Sunday, October 27, 2013

TV: It bites?

Friday, NBC's Dracula debuted Friday night on NBC and the reactions have been humorous.  A lot of critics miss the point of the series and a lot of whiners make clear they need blood, blood, blood.  We're left with the impression that the actual vampires aren't in fiction but off screen in real life.


Yes, we're talking about Charlie Rose The Week (PBS) but we're really not talking about Robert Redford.  He is the undead, agreed, and, in high def, you couldn't miss all the cracks.  Parts of his face were like a smooth cake but the bulk was all these cracks and fissures.  And, of course, that awful wig.

But, again, we're not talking about the man whose biggest grossing film is the backlash film Indecent Proposal -- where he pays a million dollars to sleep with Demi Moore -- what a proud moment that must be for 'liberal' Redford.

We're talking about creepy Mike Allen (POLITICO) who managed to be weird from the start with his strange delivery of "Charlie, thanks for having me here."

We should probably mention that The Week brings a 'new' Charlie Rose.  He often stands at a pub table (gone is the large dining table) with a guest.  He did with Mike Allen and all that did was allow Allen to jump up and down while speaking (such as when he says "to vent").  If there's anything worse than talking heads, it's jumping beans.

As he babbled on, he did note at one point that "there are a lot of questions."  But he provided no answers, none that mattered.  Except maybe that a post-middle age man mincing on television is even more uncomfortable in high def (especially noticeable after Charlie Rose wrongly calls US Senator Patty Murray "Patty Mary").

We're not the first to notice Mike Allen's bizarre self-presentation.  For instance, in This Town: Two Parties and a Funeral-Plus, Plenty of Valet Parking! - in America's Gilded Capital, Mark Leibovich writes:

Every time Allen starts to speak -- in person or on the air -- his eyes bulge for an instant as if he has just seen a light go on.  His mannerisms resemble an almost childlike mimicry of a politician -- the incessant thanking, the deference, the greetings, the smiles with teeth clenched, and the ability to project belief in the purity of his own voice and motivations. 

"Your money would be on status quo," Allen says at last to Charlie Rose regarding the 2014 elections.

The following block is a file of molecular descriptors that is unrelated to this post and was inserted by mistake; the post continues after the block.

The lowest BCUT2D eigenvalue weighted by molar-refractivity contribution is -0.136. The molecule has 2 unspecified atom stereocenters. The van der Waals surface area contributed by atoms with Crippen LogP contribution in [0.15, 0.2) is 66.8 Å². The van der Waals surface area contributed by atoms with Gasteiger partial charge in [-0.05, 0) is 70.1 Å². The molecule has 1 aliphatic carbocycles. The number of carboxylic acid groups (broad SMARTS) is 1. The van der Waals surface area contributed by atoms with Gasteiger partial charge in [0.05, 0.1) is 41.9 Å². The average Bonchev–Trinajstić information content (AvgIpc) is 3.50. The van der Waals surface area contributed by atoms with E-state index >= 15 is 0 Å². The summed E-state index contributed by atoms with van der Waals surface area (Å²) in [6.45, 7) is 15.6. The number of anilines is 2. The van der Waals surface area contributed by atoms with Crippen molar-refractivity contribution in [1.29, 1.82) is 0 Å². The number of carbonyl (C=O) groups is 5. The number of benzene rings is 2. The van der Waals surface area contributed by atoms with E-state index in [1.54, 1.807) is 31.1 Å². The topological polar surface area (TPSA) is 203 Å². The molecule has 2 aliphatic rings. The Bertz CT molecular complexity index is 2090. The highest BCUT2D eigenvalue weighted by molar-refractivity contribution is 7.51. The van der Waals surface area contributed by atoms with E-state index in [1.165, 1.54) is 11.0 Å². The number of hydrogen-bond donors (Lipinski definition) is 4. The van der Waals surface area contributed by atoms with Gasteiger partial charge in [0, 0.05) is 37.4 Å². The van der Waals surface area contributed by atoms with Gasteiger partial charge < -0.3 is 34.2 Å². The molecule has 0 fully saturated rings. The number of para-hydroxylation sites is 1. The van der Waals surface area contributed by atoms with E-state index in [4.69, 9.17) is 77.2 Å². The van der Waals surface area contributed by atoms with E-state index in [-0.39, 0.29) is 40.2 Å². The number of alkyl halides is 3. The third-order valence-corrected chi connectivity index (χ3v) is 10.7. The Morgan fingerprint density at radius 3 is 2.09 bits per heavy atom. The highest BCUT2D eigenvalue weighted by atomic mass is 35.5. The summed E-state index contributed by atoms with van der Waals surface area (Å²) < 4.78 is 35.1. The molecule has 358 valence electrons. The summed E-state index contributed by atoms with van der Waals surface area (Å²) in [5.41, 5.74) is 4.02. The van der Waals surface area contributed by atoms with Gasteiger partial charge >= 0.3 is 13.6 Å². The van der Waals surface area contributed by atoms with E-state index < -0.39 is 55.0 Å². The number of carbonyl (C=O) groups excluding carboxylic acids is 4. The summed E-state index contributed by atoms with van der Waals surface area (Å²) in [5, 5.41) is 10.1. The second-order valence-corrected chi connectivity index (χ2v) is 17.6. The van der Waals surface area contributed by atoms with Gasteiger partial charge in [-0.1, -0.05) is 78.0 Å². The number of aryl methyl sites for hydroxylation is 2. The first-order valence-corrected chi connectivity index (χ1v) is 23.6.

And that's all he offered, handicapping.

This wasn't news.  It wasn't news about ObamaCare, it wasn't news about the ended shutdown.

It was garbage.

It's been called gossip and we can see that argument but we think it's even worse.  Watching Allen perform on Charlie Rose's 'public affairs' and 'news' program, we wondered when Diana Christensen took over PBS programming?  Faye Dunaway won an Academy Award for playing TV exec  Christensen in the film Network and among Diana's 'fixes' was adding Sybil the Soothsayer to The Network News Hour.

Mike Allen ignored facts and events to peer into the future -- into the 2014 election and so much more.

Charlie Rose embarrassed himself and his program.

Last week, a House Ways and Means Subcommittee held a hearing on child trafficking in the United States.  That was actual news.  The news industry responded by looking the other way and acting as though the hearing did not take place.  (Nicki Rossoll wrote a blog post on the hearing for ABC News and Nick Swartsell wrote a blog post on the hearing for The Dallas Morning News.)

Nicholas Kristof and his Coven of Sex Slaves, who are so quick to use the topic in other countries to argue for war, stayed silent.  Apparently human trafficking only matters when it can be used to embarrass a foreign country.

As the garbage from The Week never ended, we were left with the reality that there was far more value in NBC's Dracula.

Some critics have whined that the show fails to reinterpret (or 'reimagine') the classic story.


Did they watch?

Do they have head injuries?

In 1896 England, Dracula is posing as an American claiming to have created a wireless form of electricity.  This is part of his effort to bring down the oil cartel (The Order of the Dragon), "No money, no power, no Order."

How do you miss that?

This is the Dracula of the 99%.

And he's played by 100% sexy Jonathan Rhys Meyers.   He's been acting up a storm and smoldering in everything from Match Point and The Tudors to From Paris With Love.  In the series, Dracula is brought back to life by a new partner, Van Helsing (Thomas Kretschmann).  Van Helsing is out to bring down the oil cartel as well (for murdering his family).  Rounding out the strong cast are Jessica De Gouw (Mina), Oliver Jackson-Cohen (Jonathan Harker -- who is now a reporter), Katie McGrath (Lucy) and Victoria Smurfit (Lady Jayne Wetherby).

Dracula, the blood sucker, delivers a a lusty, zesty, passionate and mysterious show.  Charlie Rose and The Week and his guests?  It's just more of the undead taking up space.

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